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Homeless children may face multiple moves, including staying in shelters, doubling up with relatives or friends or sleeping in motels, cars or campgrounds, the report said. They are more likely to be placed in special education programs, to lag behind their peers and to be required to repeat a grade. They are less likely to graduate from high school in four years.

For children experiencing the instability caused by multiple moves, the report said “education can be the stabilizing aspect in many children’s lives.”

Another recommendation of the task force is to develop a statewide identification strategy to locate children experiencing homelessness and to make sure they are enrolled in supportive programs and services.

In the previous three years, the number of homeless children reported by schools in Pennsylvania was 18,621 in 2010-11; 18,231 in 2012-13; and 19,459 in 2012-13. Of those reported in 2012-13, 50 percent had living arrangements that involved doubling up with others, 31 percent lived in shelters, transitional housing or were awaiting foster care placement, 6 percent were staying in hotels; 2 percent were unknown and 1 percent were living without shelter.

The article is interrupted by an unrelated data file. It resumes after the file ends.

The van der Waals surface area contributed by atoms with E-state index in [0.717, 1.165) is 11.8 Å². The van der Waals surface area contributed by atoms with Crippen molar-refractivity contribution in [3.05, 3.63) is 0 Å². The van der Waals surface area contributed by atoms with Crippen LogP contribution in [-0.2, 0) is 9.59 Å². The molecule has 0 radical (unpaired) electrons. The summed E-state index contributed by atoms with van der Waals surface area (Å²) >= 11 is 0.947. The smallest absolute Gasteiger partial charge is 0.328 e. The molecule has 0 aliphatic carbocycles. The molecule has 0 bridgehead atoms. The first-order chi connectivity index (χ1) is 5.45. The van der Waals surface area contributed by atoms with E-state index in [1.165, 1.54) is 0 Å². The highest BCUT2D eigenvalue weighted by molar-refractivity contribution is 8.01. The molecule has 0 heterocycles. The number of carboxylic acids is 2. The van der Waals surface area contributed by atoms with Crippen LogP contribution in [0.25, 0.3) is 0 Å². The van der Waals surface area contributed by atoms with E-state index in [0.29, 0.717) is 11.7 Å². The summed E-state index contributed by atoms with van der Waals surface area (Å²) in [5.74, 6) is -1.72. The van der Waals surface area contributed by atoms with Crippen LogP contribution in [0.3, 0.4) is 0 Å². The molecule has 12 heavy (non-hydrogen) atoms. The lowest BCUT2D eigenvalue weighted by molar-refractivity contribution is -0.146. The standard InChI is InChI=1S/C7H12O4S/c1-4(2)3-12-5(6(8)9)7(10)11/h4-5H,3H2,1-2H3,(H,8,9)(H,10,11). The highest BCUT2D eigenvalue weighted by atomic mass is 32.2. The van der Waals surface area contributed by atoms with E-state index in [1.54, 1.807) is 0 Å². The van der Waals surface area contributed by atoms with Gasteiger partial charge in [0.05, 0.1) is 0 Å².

But the report warns there are likely others not counted because they are not living in shelters or receiving services.

The racial breakdown of the 19,459 homeless children reported in 2012-13 was 70 percent white, 15 percent African-American, 9 percent Hispanic and 6 percent other.

As part of its study, the task force through the state Department of Education conducted a survey of parents of 643 homeless families. The surveys were distributed through schools and intermediate units.

The results of that survey group showed 53 percent of the parents were between the ages of 18-34, 91 percent were female, 50 percent had never been married, 40 percent where white, while 38 percent were black and 50 percent were living doubled up with family or friends. Of those who responded, 43 percent had moved once in the past year and 27 percent moved two to four times in the past year.

“I can only hope that this report is reviewed by the legislative body and that the talk continues and that some of the recommendations are implemented,” Anderson said.




Information from: Pittsburgh Post-Gazette,